Using portable X-ray fluorescence spectroscopy for inexpensive and quick determination of micronutrients in barley shoots
Khan, WA and Shabala, S and Cuin, TA and Zhou, M and Penrose, B, Using portable X-ray fluorescence spectroscopy for inexpensive and quick determination of micronutrients in barley shoots, Communications in Soil Science and Plant Analysis pp. 1-6. ISSN 0010-3624 (2022) [Refereed Article]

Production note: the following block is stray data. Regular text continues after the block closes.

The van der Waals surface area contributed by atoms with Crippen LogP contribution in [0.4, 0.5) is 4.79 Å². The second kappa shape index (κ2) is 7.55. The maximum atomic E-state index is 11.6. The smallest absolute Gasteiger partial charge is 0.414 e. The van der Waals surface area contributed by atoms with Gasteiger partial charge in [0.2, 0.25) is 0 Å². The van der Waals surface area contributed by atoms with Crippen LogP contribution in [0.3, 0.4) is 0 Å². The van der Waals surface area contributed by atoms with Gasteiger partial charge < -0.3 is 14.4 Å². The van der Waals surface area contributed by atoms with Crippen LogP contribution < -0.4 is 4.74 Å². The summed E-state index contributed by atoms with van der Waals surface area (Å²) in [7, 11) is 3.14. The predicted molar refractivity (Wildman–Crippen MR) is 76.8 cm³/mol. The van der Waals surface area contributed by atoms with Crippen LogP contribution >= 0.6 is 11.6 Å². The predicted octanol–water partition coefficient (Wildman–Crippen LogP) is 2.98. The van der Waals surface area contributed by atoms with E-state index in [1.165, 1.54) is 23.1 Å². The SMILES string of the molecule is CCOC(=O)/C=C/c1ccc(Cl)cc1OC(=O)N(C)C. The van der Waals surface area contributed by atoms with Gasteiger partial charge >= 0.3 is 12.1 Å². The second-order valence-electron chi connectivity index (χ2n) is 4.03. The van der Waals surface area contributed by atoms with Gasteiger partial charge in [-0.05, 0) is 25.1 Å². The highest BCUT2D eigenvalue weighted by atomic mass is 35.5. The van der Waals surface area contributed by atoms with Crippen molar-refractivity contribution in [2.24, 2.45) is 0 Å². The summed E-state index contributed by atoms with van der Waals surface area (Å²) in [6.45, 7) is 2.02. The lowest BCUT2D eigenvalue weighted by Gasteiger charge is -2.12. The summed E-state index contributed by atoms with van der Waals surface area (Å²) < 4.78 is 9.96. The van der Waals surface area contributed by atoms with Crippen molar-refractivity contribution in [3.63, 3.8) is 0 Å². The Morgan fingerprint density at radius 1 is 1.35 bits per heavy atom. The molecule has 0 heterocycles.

Determination of elemental concentrations in plant tissue samples is critically important for analyzing their nutritional content. Micro-elemental analysis mostly relies on inductively coupled plasma (ICP) spectrometry techniques, which are expensive, time-consuming, laborious, and complicated. Portable X-ray fluorescence (pXRF) spectroscopy is widely applied in earth sciences but is rarely practiced to quantify elements in plant samples. In this pilot study, the reliability of pXRF results was compared with that of ICP-mass spectrometer (MS) to determine concentrations of four micronutrients zinc (Zn), iron (Fe), copper (Cu), and cadmium (Cd) in barley (Hordeum vulgare L.) shoot samples. Ground barley samples were scanned with the pXRF instrument. The concentrations of Zn recorded using this method correlated well with the ICP-MS results (R2 = 0.80), while Fe and Cu concentrations showed moderate correlations (R2 = 0.57 and 0.42, respectively). However, no significant correlation was found between ICP-MS- and pXRF-derived concentrations for Cd (p > .05). This work demonstrated the potential of pXRF as a reliable and cost-effective alternative to ICP methods for determining Zn in plant samples as it allows the analysis of a greater number of samples in a short period at considerably less expense.